There are three unspoken consequences of Michael Gove’s A-level reforms (“Remaking the grades”, 15 August).
Parity of status between the qualifications and technical courses may exist in politicians’ minds and in brownie league points, but what about the reality? I am reminded of a headmaster personally commended by Tony Blair for turning around a failing school. All the students who could not get English or maths GCSEs were put on a GNVQ in leisure and tourism that was examined entirely on coursework completed in class with the help of teachers. The NVQ counted as two GCSEs, so the exams had the same “status” by decree.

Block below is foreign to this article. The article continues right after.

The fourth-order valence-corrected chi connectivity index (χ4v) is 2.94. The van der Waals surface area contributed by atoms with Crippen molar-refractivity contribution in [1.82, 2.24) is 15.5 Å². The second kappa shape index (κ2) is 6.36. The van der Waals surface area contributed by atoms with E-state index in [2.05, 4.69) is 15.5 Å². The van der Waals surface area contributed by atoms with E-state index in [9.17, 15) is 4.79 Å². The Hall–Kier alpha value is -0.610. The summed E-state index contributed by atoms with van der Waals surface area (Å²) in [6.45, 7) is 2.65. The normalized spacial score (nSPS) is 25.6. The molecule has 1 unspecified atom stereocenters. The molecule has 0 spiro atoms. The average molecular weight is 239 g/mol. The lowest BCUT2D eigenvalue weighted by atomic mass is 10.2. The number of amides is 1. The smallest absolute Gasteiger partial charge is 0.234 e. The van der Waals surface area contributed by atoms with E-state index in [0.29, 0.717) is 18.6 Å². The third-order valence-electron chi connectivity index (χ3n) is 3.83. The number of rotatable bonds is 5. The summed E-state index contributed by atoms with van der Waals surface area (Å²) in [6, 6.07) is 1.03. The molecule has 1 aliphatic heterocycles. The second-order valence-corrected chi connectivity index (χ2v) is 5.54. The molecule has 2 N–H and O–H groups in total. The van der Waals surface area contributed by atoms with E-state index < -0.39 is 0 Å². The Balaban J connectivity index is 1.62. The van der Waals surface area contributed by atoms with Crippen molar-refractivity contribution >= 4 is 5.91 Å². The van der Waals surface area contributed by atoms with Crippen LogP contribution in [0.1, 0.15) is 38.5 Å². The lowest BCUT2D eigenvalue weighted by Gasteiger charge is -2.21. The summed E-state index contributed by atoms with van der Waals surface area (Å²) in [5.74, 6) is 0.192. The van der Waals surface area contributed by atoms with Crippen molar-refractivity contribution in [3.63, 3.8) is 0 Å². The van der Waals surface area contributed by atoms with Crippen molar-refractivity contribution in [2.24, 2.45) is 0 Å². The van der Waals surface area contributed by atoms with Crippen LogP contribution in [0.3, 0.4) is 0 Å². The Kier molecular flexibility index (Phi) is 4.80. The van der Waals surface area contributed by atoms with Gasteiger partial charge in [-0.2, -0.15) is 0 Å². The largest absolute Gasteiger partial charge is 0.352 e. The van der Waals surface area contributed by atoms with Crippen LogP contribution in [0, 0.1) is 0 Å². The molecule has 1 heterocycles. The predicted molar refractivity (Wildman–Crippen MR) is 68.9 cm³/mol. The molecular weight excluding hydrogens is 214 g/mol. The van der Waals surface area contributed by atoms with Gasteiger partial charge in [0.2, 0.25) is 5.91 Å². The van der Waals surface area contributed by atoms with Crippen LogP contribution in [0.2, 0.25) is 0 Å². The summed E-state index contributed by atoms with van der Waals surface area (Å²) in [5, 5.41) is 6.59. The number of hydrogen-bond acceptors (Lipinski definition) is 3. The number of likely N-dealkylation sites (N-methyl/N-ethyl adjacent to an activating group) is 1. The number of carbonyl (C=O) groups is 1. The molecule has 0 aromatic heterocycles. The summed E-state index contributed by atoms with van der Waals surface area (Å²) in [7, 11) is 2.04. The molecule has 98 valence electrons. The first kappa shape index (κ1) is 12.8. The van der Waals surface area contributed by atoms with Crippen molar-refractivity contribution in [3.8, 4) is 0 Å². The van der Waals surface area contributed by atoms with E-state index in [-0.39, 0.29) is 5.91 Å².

Second, the reduction in resits will hinder those who suffer problems on exam day. Some inevitably suffer bereavement or fall ill.
Finally, if students cannot churn through in memorable cram-sized modules and are required to use their learning rather than repeating it, the pass rate may suffer dramatically. Will there be enough ABBs to go around?